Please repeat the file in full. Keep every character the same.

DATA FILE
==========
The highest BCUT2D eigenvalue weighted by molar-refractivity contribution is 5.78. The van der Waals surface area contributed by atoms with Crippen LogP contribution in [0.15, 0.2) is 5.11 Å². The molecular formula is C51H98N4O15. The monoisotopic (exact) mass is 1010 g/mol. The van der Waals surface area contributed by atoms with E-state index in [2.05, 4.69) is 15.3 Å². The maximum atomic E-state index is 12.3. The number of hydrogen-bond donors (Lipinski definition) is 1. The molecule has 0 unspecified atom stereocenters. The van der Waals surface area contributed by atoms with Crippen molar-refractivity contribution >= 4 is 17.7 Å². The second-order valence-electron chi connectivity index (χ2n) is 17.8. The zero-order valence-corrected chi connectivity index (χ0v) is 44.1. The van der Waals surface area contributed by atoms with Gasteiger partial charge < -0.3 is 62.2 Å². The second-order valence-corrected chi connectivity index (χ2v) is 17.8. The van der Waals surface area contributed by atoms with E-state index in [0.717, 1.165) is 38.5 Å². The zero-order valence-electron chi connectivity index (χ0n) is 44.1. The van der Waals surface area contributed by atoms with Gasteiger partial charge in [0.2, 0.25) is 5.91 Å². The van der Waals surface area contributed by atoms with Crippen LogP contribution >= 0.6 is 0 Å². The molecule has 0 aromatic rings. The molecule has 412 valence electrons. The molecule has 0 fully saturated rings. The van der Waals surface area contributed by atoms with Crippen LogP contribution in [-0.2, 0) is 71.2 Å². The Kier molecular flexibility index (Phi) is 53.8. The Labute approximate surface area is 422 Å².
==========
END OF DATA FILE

The highest BCUT2D eigenvalue weighted by molar-refractivity contribution is 5.78. The van der Waals surface area contributed by atoms with Crippen LogP contribution in [0.15, 0.2) is 5.11 Å². The molecular formula is C51H98N4O15. The monoisotopic (exact) mass is 1010 g/mol. The van der Waals surface area contributed by atoms with E-state index in [2.05, 4.69) is 15.3 Å². The maximum atomic E-state index is 12.3. The number of hydrogen-bond donors (Lipinski definition) is 1. The molecule has 0 unspecified atom stereocenters. The van der Waals surface area contributed by atoms with Crippen molar-refractivity contribution >= 4 is 17.7 Å². The second-order valence-electron chi connectivity index (χ2n) is 17.8. The zero-order valence-corrected chi connectivity index (χ0v) is 44.1. The van der Waals surface area contributed by atoms with Gasteiger partial charge < -0.3 is 62.2 Å². The second-order valence-corrected chi connectivity index (χ2v) is 17.8. The van der Waals surface area contributed by atoms with E-state index in [0.717, 1.165) is 38.5 Å². The zero-order valence-electron chi connectivity index (χ0n) is 44.1. The van der Waals surface area contributed by atoms with Gasteiger partial charge in [0.2, 0.25) is 5.91 Å². The van der Waals surface area contributed by atoms with Crippen LogP contribution >= 0.6 is 0 Å². The molecule has 0 aromatic rings. The molecule has 412 valence electrons. The molecule has 0 fully saturated rings. The van der Waals surface area contributed by atoms with Crippen LogP contribution in [-0.2, 0) is 71.2 Å². The Kier molecular flexibility index (Phi) is 53.8. The Labute approximate surface area is 422 Å².